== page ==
Photo/Illutration Genichi Mitsuhashi prepares to throw a grappling hook-like ninja tool called "kaginawa" in his dojo in Iga, Mie Prefecture, in April. (Naoyuki Mori)

IGA, Mie Prefecture--A survivalist from Osaka Prefecture is the first person to make it through Mie University's rigorous graduate course specializing in ninja and their fighting techniques.

Genichi Mitsuhashi, 45, completed the two-year course in March, the only one of the three students enrolled at the same time.

"Mitsuhashi is a real role model for graduate students who study ninja," said Yuji Yamada, 53, a professor in the university's Faculty of Humanities, renowned for his research on the feudal-era undercover agents.

While studying at the institution located in Iga, the birthplace of Japan's ninja tradition, Mitsuhashi opened a dojo to teach disciples of his own and also also grows rice and vegetables to live an almost self-sufficient life.

"It has been a fulfilling two years because I lived in a mountainous farming village in Iga to study ninja and pursued my research in my own way," Mitsuhashi said.

Mitsuhashi, who previously studied rural development at Kyoto University's graduate school, started learning kung fu, Shorinji Kempo and other forms of martial arts in senior high school. 

But after getting into a few scrapes in South America and Africa, Mitsuhashi decided when he was 26 to beef up his self-defense skills and began taking classes at Bujinkan, a martial arts gym for the Togakushi-ryu school of ninja techniques and other martial arts. The experience sparked interest in Iga.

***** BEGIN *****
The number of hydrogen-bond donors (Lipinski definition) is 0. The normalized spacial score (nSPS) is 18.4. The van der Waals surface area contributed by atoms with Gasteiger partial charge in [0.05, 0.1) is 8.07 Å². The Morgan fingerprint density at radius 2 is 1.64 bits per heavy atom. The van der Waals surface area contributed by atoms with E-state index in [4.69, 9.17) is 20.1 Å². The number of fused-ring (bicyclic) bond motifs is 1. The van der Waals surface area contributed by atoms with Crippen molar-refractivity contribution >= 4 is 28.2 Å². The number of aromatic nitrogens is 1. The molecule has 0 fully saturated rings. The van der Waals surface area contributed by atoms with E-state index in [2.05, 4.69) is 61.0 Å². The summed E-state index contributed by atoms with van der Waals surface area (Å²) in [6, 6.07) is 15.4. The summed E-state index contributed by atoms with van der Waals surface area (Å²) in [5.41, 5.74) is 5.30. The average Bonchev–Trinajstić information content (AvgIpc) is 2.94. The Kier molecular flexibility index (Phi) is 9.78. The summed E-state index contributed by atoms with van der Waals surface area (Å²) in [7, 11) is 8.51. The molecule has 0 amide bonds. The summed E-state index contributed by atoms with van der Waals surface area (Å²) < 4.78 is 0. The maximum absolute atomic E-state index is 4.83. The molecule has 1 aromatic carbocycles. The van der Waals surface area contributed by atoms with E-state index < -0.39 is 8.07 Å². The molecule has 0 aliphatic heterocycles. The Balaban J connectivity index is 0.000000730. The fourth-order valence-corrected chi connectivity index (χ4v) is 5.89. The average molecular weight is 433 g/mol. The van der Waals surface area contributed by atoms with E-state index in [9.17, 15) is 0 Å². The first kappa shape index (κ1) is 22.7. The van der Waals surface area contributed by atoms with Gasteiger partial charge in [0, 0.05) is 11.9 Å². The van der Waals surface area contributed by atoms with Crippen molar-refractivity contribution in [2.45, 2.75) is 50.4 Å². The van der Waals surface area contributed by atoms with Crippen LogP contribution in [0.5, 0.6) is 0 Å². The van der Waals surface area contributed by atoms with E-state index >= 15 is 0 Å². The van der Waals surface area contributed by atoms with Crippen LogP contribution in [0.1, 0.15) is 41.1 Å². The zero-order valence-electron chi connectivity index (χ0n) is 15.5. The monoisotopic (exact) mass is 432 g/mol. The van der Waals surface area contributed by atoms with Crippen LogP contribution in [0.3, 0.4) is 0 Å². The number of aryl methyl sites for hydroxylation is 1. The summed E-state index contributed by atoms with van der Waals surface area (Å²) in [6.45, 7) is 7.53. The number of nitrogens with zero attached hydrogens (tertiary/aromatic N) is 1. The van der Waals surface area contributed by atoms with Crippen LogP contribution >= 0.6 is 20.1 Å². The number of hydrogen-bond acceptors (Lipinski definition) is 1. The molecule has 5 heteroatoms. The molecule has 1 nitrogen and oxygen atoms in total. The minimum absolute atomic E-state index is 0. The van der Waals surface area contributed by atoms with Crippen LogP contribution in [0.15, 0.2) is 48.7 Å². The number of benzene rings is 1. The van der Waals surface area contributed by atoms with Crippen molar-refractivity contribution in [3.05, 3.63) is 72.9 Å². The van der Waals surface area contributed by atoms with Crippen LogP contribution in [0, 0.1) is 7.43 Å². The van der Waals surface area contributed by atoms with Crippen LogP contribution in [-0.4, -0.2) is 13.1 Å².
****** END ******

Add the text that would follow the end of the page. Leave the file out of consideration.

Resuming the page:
The Iga region had no ruling warlord until it was conquered by a large army led by Oda Nobunaga (1534-1582) during the Warring States period (late 15th to late 16th centuries).

This meant that there had been constant conflicts in the region, leading to the development of groups of armed farmers believed to have originated from “shugenja” ascetic hermits. They later became known as "ninja," according to experts.

Mie University has taken a serious approach to the study of ninja, setting up the International Ninja Research Center in Iga in 2017 and started offering the graduate school course in April the following year.

Mitsuhashi, who had been helping his family's building maintenance business in Osaka Prefecture, moved into the Iga region in spring 2018, where he was determined to study the relationship between ninja and farming villages in the mountains while living off the land.

He enrolled in Mie University's graduate school and bought a vacant two-story wooden house on land where he cultivates rice in paddies and grows vegetables in fields for his own use.

Mitsuhashi also repaired a warehouse on the premises and opened a dojo there in the fall of 2018 to teach ninja techniques and combat skills.

In February the following year, he started operating a "minpaku" private lodging service at his home.

Mitsuhashi attended graduate school two to three times a week to decipher old documents and study the true nature of ninja. He wrote his master's thesis on how ninja played a major role in managing mountain forests in the Iga region during the Edo Period (1603-1867).

Yamada praised Mitsuhashi's efforts to fit in.

"He couldn't have written his thesis unless he blended in with the local community," the professor said.

Having moved on to a Ph.D. program since April, Mitsuhashi said he has set his mind on using the ninja ways he has picked up as "regional resources" to revitalize the local community.

"I want to play a role in connecting local residents with tourists and other visitors. I hope I can help revitalize the region and its ninja-related sites by having minpaku users join local festivals and offering other measures," Mitsuhashi said.